competition with camera-based cellphones.  However, strong points for
the company are its color copiers and IC steppers (for LCD
production).  Takahashi says that major risks to the stock ? besides
competition in digital cameras ? are:
1.	exchange rates: each change of 1 yen with the dollar reduces
earnings by 5 billion yen (3.5 billion Euros with every 1 yen change)
2.	 continued risk of printer inventory reductions at H-P
3.	slow U.S. office markets, which account for more than 31% of Canon?s sales 

As previously mentioned, you can often find these same analysts quoted
on business and markets.  Here?s just one example, using the following
Google search strategy:
?ryhohei takahaski? UBS

Digital Photography Review

Some companies list the analysts that follow them on Investor
Relations pages.  Canon does not.  That?s an additional way to track
news & analysis of the company ? by doing a Google search for ?Canon?
+ ?analyst name?:

Canon Investor Relations

Google search strategy:
Canon + ?investor relations?
Canon + LBP

Best regards,

arras-ga rated this answer:1 out of 5 stars
I'm sorry, but this answer did nt flag up any real business issues or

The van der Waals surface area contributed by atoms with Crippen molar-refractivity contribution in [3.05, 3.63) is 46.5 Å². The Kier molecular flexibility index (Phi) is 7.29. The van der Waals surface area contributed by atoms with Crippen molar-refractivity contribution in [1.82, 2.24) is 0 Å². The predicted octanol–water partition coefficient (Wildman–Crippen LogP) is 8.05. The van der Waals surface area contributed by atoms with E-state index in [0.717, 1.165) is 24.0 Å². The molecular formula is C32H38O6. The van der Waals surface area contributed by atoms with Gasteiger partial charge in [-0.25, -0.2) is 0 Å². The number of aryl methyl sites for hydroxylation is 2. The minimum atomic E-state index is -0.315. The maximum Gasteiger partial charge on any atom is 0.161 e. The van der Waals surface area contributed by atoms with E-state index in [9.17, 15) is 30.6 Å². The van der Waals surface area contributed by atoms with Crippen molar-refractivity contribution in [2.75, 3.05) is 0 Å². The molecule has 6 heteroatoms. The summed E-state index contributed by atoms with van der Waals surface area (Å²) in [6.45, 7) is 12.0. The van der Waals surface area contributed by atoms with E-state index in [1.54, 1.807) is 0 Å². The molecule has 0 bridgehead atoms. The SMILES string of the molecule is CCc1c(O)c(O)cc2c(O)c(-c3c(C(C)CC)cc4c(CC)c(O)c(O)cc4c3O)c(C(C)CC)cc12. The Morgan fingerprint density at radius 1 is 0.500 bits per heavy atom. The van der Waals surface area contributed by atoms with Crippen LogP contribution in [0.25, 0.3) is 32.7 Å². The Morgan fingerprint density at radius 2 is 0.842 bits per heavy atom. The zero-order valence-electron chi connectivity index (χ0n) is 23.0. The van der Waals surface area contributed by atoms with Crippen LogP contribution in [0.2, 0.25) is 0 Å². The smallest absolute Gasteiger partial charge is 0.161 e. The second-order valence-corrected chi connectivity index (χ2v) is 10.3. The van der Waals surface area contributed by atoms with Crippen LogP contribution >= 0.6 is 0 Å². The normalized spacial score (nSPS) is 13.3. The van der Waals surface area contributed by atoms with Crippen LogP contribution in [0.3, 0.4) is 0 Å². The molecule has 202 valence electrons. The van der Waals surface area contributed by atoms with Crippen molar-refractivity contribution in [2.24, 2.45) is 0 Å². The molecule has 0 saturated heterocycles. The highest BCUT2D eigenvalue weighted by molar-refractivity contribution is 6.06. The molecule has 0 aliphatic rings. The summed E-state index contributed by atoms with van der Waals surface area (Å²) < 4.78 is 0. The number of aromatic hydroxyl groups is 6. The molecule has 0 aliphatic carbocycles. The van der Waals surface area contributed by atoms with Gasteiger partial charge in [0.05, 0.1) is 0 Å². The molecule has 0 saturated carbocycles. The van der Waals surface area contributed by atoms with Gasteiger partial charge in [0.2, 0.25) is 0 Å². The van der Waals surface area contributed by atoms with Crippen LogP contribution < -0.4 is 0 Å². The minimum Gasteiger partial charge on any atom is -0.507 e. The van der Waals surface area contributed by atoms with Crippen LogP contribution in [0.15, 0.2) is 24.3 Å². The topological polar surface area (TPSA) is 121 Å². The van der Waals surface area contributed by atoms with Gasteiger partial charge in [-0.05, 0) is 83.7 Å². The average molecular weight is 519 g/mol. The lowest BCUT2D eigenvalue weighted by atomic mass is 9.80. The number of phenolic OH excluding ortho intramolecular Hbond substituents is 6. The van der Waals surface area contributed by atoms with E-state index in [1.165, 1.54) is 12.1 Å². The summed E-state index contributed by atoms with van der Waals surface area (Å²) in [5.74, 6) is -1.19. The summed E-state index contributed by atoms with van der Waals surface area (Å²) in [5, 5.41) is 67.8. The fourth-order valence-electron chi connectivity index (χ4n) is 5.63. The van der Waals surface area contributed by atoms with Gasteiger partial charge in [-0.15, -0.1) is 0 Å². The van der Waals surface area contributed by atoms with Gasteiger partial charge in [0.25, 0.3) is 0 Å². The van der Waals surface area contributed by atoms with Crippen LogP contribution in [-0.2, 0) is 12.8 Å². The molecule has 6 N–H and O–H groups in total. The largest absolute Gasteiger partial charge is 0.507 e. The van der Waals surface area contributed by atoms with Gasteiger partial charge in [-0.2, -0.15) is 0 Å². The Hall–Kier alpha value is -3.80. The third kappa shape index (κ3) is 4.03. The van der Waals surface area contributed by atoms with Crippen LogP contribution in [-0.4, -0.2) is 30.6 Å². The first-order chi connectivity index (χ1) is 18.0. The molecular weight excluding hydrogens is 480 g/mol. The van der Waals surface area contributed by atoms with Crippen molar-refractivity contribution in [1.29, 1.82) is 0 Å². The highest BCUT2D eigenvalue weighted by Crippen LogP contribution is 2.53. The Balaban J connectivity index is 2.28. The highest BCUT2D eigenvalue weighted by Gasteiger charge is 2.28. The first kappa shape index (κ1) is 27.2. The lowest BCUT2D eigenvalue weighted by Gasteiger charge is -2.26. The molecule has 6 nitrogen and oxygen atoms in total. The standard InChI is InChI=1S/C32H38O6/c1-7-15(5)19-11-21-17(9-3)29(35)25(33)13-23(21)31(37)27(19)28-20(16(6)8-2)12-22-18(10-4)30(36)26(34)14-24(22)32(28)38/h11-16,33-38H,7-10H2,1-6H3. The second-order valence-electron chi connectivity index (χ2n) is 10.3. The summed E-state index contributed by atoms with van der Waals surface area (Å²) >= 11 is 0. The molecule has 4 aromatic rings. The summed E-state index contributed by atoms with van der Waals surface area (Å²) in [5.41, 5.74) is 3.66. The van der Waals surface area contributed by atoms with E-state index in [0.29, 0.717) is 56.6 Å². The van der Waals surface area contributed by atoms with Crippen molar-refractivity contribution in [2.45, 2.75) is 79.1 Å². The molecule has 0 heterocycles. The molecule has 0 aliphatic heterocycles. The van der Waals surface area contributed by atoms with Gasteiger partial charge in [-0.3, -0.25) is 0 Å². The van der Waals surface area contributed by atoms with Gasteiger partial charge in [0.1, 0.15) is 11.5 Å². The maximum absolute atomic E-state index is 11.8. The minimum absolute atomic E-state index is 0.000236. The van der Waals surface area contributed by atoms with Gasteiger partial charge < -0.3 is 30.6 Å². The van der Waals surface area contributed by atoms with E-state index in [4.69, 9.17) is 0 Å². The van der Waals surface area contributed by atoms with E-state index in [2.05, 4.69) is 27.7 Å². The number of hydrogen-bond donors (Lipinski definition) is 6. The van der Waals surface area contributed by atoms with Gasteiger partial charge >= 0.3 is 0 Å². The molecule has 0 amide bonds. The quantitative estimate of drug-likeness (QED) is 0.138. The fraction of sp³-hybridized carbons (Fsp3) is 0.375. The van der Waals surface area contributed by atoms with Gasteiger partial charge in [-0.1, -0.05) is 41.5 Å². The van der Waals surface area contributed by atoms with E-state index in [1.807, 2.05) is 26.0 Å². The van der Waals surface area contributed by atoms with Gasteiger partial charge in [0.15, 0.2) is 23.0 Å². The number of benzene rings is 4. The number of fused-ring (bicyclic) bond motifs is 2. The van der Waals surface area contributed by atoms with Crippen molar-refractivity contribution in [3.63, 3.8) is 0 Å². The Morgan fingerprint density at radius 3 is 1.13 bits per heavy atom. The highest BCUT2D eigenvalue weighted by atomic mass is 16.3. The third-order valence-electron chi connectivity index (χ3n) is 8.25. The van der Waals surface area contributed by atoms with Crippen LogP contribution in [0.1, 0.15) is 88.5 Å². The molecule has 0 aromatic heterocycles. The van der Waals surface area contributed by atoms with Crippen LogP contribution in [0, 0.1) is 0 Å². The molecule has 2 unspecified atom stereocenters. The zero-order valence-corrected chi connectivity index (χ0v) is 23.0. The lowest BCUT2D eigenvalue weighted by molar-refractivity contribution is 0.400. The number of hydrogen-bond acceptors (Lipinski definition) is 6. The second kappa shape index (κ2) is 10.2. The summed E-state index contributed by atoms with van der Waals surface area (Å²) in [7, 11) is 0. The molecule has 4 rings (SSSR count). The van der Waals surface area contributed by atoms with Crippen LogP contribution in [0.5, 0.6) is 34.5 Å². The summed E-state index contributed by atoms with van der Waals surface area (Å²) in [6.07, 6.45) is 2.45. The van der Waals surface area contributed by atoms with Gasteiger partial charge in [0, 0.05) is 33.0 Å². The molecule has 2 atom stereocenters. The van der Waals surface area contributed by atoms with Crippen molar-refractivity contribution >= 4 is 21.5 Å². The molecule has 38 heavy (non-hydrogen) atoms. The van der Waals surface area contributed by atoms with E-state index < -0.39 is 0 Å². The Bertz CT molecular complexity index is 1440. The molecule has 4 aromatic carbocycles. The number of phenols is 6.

problems that Canon have. All companies have problems of some nature
but I am unable to find any hard facts here

Subject: Re: Canon - Are they a sure fire winner
From: calummackenzie-ga on 19 Sep 2005 04:04 PDT
They jumping into the LCD TV market will be interesting!!, 
also be aware of canon dont sell camera phones, some articles are
saying that camera phoness are leading to more sales in digital
cameras which might be true as consumers get a feel for digital
photography. however with no phone cameras out there the cheap point
and cheap cameras might lose out to sony who have camera phones out

in saying that the quality of canon products is extremly HIGH, and
hopefully will lead to improved sales.

i would Back canon to do well, if they do some more advertising and
lower costs of low end products this would sky rocket the company, the
top end SLR sell them selfs,

look at
to see the latest developments from canon.
in particaular look at canon Epo